Still, rather than feeling threatened that someone like her walks the earth, plenty of women feel liberated by her for a complicated reason: Despite her packaging, she manages to move and feel like a man. And she somehow communicates the fact that she might act on those feelings.

So, just as Mae West could look at a man and have him understand what she was feeling, Angelina makes women feel ….

This strange androgyny is why straight women often say they’d choose Andro-Angie for that one lesbian love affair they keep meaning to have. One consensus is that she’s the hottest: Ms. Jolie’s been compared to the incomparable Ava Gardner; critic David Thomson once proclaimed her one of the only women onscreen, along with Marilyn Monroe and Jean Harlow, to actually “seem to want to do it on screen”; and she wasn’t cast as the stunning Gia Carangi for kicks.

Even when men claim they don’t find her attractive, there’s a distinct sense that they’re either feeling threatened or being contrarian. Or maybe that they sort of find the thought of all that Angelina Jolie-ness exhausting- What will she want from me? they seem to say.

But it’s also because those narrow hips and skinny legs, those free-swinging arms, that cocky, defiant walk and prominently featured face, calls up the sexiness of a guy-of a young (or old) Mick Jagger, for instance. A sexually electric, unbearably charismatic rake. It was this deadly tomboy fury that made her so devastating in Girl, Interrupted. Without curvy hips to coyly sway-instead, insanely stalking the halls of that insane asylum-she struts and sits into her pelvis, as if the true power is, well, right front and center.

And while her breasts are comically accentuated in Lara Croft, so big and shapely that the women in Pushing Tin suspect they’re fake, they’re almost unnecessary to the coiled-up erotic energy in the rest of her frame. They’re adornments, like very well-chosen and expensive earrings.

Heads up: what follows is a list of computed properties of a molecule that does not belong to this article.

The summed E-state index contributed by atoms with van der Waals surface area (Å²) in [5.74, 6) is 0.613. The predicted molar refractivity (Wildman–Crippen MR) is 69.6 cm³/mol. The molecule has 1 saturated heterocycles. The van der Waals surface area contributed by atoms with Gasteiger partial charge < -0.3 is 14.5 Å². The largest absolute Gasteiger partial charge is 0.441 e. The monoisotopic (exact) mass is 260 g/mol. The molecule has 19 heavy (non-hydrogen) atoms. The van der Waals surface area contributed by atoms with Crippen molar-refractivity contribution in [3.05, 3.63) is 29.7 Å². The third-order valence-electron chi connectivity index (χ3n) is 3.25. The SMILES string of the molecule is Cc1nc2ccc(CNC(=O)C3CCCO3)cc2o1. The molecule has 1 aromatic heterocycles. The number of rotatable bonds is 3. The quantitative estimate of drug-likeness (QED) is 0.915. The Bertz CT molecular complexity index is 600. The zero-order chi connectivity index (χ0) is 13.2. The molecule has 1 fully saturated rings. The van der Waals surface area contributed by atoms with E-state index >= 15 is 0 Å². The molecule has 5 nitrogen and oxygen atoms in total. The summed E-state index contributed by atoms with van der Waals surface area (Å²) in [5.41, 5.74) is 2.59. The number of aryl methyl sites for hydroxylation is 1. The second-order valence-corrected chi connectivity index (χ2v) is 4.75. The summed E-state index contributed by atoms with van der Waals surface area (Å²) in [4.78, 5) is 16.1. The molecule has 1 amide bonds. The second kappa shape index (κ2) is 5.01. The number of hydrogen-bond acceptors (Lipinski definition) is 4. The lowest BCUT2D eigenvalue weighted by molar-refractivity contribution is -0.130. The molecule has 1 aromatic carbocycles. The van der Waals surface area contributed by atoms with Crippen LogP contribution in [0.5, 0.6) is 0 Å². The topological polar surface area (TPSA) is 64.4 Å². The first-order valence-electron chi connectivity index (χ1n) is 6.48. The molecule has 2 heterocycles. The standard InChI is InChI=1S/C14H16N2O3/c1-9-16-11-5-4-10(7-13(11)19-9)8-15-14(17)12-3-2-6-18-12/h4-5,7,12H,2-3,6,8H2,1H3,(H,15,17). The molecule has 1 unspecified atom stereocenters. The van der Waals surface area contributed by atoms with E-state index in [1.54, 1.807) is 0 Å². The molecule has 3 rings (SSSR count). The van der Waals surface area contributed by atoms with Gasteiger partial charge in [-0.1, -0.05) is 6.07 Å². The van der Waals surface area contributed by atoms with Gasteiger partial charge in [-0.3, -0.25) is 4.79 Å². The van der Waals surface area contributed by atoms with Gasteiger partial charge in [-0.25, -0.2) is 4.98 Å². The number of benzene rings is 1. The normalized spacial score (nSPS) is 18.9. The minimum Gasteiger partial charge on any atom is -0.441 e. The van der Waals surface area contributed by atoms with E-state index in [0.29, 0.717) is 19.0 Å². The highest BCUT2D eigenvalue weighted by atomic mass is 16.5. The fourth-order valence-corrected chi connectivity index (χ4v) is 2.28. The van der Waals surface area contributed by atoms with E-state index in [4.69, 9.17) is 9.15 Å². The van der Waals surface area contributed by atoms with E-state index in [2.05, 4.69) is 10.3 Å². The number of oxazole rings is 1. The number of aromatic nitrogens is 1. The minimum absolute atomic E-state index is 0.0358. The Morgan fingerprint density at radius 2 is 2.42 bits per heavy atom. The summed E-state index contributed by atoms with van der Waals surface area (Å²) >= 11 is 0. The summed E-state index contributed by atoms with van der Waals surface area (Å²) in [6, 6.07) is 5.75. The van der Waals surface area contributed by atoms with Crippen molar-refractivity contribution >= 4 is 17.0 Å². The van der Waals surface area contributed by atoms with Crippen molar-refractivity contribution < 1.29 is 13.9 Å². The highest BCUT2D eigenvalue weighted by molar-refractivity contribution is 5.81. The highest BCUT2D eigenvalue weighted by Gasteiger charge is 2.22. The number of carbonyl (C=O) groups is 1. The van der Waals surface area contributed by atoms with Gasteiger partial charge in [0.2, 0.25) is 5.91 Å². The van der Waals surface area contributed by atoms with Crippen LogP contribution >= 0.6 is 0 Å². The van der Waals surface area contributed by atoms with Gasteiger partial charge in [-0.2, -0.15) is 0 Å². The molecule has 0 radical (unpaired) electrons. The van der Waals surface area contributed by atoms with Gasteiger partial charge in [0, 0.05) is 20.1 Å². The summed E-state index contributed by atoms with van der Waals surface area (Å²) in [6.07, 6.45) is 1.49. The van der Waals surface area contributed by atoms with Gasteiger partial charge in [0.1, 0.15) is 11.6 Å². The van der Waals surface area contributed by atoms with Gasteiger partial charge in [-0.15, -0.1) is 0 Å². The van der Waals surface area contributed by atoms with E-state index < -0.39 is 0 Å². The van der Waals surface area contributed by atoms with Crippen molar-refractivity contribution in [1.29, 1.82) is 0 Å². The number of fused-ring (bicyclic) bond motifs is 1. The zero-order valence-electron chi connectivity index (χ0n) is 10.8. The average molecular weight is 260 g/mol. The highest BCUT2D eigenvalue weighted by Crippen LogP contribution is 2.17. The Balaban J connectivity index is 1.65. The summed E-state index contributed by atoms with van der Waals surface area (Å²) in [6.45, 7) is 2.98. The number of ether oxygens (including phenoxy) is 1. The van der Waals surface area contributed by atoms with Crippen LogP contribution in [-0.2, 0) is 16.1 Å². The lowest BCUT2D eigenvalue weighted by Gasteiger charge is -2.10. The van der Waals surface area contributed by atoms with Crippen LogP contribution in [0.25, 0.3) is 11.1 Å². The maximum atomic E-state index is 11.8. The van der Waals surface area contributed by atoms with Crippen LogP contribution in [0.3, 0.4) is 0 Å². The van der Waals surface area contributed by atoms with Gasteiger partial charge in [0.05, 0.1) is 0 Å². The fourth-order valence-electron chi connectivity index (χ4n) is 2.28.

All of this is to say that, for women, Ms. Angelina is yet another case of confusing affection with well-intentioned envy. Just as women often fall in love with men they actually want to be-because they’re so free, or because they’re more powerful-women fall in love with Ms. Jolie. Perhaps for her solitude above all else.

So while the Brad-Jennifer-Angelina story will continue, for now, it still plays second fiddle to another love triangle of recent memory-that of Ms. Jolie, her son and the starving children of the world. Ever since her divorce from the spit-swapping Billy Bob Thornton, a whole new being has taken over. The girl who played with razors and wore blood to her wedding became an immaculately dressed traveler of the Third World. The woman twice married and prone to kissing her brother became someone who rides carriages in Central Park only with her son. The girl who sported tattoos of her Billy Bob had them rubbed off.

She dedicated her life to getting her life back together. She stopped seeming so weird. It really does seem like she’s always with Maddox. And yet the wily seductress remains, even peering out from under a head wrap in countries where they mutilate girls as a matter of course.

All in all, it’s a stunning self-transformation. Or calculation. She’s got the man who used to be married to America’s best Friend-the girl next-door, that nice, nice girl-but it’s hard to hate her for it. Angelina Jolie, the brave actress who does her own stunts and raises her own kid and has plenty of tattoos and plenty of boyfriends (because it’s better that way), the woman who looks so good in Vanity Fair and so proud in D.C., is the deregulated movie star of our era. What is that woman doing? She’s seducing us, and she’ll do it again. Jolie Laide